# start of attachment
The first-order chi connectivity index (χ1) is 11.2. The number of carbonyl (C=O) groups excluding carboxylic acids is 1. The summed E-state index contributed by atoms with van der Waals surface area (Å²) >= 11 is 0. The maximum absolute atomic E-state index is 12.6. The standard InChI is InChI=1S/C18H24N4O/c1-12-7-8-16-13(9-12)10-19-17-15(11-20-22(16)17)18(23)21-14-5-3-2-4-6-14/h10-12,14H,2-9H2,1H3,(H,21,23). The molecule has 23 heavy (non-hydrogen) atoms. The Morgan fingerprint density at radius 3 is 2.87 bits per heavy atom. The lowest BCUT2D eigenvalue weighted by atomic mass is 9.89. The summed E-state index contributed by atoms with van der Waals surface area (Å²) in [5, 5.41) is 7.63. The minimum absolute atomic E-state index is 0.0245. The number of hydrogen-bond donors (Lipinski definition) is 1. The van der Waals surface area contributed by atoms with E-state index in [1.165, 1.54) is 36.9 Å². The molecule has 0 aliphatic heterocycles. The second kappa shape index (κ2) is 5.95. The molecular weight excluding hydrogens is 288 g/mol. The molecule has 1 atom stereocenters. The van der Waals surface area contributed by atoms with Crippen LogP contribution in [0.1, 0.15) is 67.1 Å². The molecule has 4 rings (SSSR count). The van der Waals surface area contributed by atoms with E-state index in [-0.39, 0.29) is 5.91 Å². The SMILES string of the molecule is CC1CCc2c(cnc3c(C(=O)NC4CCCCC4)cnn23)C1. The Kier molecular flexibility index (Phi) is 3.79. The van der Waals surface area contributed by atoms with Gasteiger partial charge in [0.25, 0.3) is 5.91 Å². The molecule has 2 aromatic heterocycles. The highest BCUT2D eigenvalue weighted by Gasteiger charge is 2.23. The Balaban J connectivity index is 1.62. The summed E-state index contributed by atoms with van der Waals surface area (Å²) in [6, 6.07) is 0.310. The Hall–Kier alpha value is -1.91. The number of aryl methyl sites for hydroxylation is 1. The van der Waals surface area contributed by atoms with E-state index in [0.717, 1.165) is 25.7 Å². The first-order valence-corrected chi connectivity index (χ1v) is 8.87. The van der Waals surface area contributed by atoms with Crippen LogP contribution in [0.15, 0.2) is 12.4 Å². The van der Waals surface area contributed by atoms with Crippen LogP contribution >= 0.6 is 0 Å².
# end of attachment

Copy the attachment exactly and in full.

The first-order chi connectivity index (χ1) is 11.2. The number of carbonyl (C=O) groups excluding carboxylic acids is 1. The summed E-state index contributed by atoms with van der Waals surface area (Å²) >= 11 is 0. The maximum absolute atomic E-state index is 12.6. The standard InChI is InChI=1S/C18H24N4O/c1-12-7-8-16-13(9-12)10-19-17-15(11-20-22(16)17)18(23)21-14-5-3-2-4-6-14/h10-12,14H,2-9H2,1H3,(H,21,23). The molecule has 23 heavy (non-hydrogen) atoms. The Morgan fingerprint density at radius 3 is 2.87 bits per heavy atom. The lowest BCUT2D eigenvalue weighted by atomic mass is 9.89. The summed E-state index contributed by atoms with van der Waals surface area (Å²) in [5, 5.41) is 7.63. The minimum absolute atomic E-state index is 0.0245. The number of hydrogen-bond donors (Lipinski definition) is 1. The van der Waals surface area contributed by atoms with E-state index in [1.165, 1.54) is 36.9 Å². The molecule has 0 aliphatic heterocycles. The second kappa shape index (κ2) is 5.95. The molecular weight excluding hydrogens is 288 g/mol. The molecule has 1 atom stereocenters. The van der Waals surface area contributed by atoms with Crippen LogP contribution in [0.1, 0.15) is 67.1 Å². The molecule has 4 rings (SSSR count). The van der Waals surface area contributed by atoms with E-state index in [-0.39, 0.29) is 5.91 Å². The SMILES string of the molecule is CC1CCc2c(cnc3c(C(=O)NC4CCCCC4)cnn23)C1. The Kier molecular flexibility index (Phi) is 3.79. The van der Waals surface area contributed by atoms with Gasteiger partial charge in [0.25, 0.3) is 5.91 Å². The molecule has 2 aromatic heterocycles. The highest BCUT2D eigenvalue weighted by Gasteiger charge is 2.23. The Balaban J connectivity index is 1.62. The summed E-state index contributed by atoms with van der Waals surface area (Å²) in [6, 6.07) is 0.310. The Hall–Kier alpha value is -1.91. The number of aryl methyl sites for hydroxylation is 1. The van der Waals surface area contributed by atoms with E-state index in [0.717, 1.165) is 25.7 Å². The first-order valence-corrected chi connectivity index (χ1v) is 8.87. The van der Waals surface area contributed by atoms with Crippen LogP contribution in [0.15, 0.2) is 12.4 Å². The van der Waals surface area contributed by atoms with Crippen LogP contribution >= 0.6 is 0 Å².